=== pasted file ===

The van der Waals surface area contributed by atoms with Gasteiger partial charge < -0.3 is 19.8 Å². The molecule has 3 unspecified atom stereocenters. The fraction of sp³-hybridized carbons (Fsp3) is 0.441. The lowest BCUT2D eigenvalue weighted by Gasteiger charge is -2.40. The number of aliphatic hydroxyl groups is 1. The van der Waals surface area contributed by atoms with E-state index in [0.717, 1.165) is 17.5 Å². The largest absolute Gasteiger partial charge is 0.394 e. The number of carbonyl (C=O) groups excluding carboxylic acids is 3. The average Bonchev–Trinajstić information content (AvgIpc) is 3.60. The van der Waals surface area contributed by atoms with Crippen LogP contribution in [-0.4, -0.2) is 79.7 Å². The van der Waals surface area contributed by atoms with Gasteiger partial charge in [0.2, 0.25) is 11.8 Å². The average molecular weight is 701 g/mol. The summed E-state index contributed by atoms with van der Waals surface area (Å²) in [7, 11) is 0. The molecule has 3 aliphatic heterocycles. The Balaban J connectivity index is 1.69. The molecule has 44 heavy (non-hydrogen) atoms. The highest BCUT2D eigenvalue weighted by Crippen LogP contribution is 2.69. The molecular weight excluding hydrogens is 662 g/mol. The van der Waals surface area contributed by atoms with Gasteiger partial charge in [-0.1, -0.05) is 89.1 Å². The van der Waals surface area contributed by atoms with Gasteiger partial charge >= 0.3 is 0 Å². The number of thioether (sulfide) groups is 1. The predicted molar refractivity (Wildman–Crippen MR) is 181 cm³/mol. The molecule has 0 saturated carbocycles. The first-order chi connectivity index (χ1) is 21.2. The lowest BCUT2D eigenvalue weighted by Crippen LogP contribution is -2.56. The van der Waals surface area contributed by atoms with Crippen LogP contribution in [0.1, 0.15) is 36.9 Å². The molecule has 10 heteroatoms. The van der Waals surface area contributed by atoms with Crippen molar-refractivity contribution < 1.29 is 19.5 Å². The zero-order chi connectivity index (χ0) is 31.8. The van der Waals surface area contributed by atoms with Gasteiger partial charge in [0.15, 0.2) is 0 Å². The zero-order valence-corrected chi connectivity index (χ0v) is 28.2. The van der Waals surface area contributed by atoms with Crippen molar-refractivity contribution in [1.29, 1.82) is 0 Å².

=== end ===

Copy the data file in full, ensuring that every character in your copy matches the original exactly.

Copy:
The van der Waals surface area contributed by atoms with Gasteiger partial charge < -0.3 is 19.8 Å². The molecule has 3 unspecified atom stereocenters. The fraction of sp³-hybridized carbons (Fsp3) is 0.441. The lowest BCUT2D eigenvalue weighted by Gasteiger charge is -2.40. The number of aliphatic hydroxyl groups is 1. The van der Waals surface area contributed by atoms with E-state index in [0.717, 1.165) is 17.5 Å². The largest absolute Gasteiger partial charge is 0.394 e. The number of carbonyl (C=O) groups excluding carboxylic acids is 3. The average Bonchev–Trinajstić information content (AvgIpc) is 3.60. The van der Waals surface area contributed by atoms with Crippen LogP contribution in [-0.4, -0.2) is 79.7 Å². The van der Waals surface area contributed by atoms with Gasteiger partial charge in [0.2, 0.25) is 11.8 Å². The average molecular weight is 701 g/mol. The summed E-state index contributed by atoms with van der Waals surface area (Å²) in [7, 11) is 0. The molecule has 3 aliphatic heterocycles. The Balaban J connectivity index is 1.69. The molecule has 44 heavy (non-hydrogen) atoms. The highest BCUT2D eigenvalue weighted by Crippen LogP contribution is 2.69. The molecular weight excluding hydrogens is 662 g/mol. The van der Waals surface area contributed by atoms with Gasteiger partial charge in [-0.1, -0.05) is 89.1 Å². The van der Waals surface area contributed by atoms with Gasteiger partial charge >= 0.3 is 0 Å². The number of thioether (sulfide) groups is 1. The predicted molar refractivity (Wildman–Crippen MR) is 181 cm³/mol. The molecule has 0 saturated carbocycles. The first-order chi connectivity index (χ1) is 21.2. The lowest BCUT2D eigenvalue weighted by Crippen LogP contribution is -2.56. The van der Waals surface area contributed by atoms with Crippen LogP contribution in [0.1, 0.15) is 36.9 Å². The molecule has 10 heteroatoms. The van der Waals surface area contributed by atoms with Crippen molar-refractivity contribution < 1.29 is 19.5 Å². The zero-order chi connectivity index (χ0) is 31.8. The van der Waals surface area contributed by atoms with Gasteiger partial charge in [0.15, 0.2) is 0 Å². The zero-order valence-corrected chi connectivity index (χ0v) is 28.2. The van der Waals surface area contributed by atoms with Crippen molar-refractivity contribution in [1.29, 1.82) is 0 Å².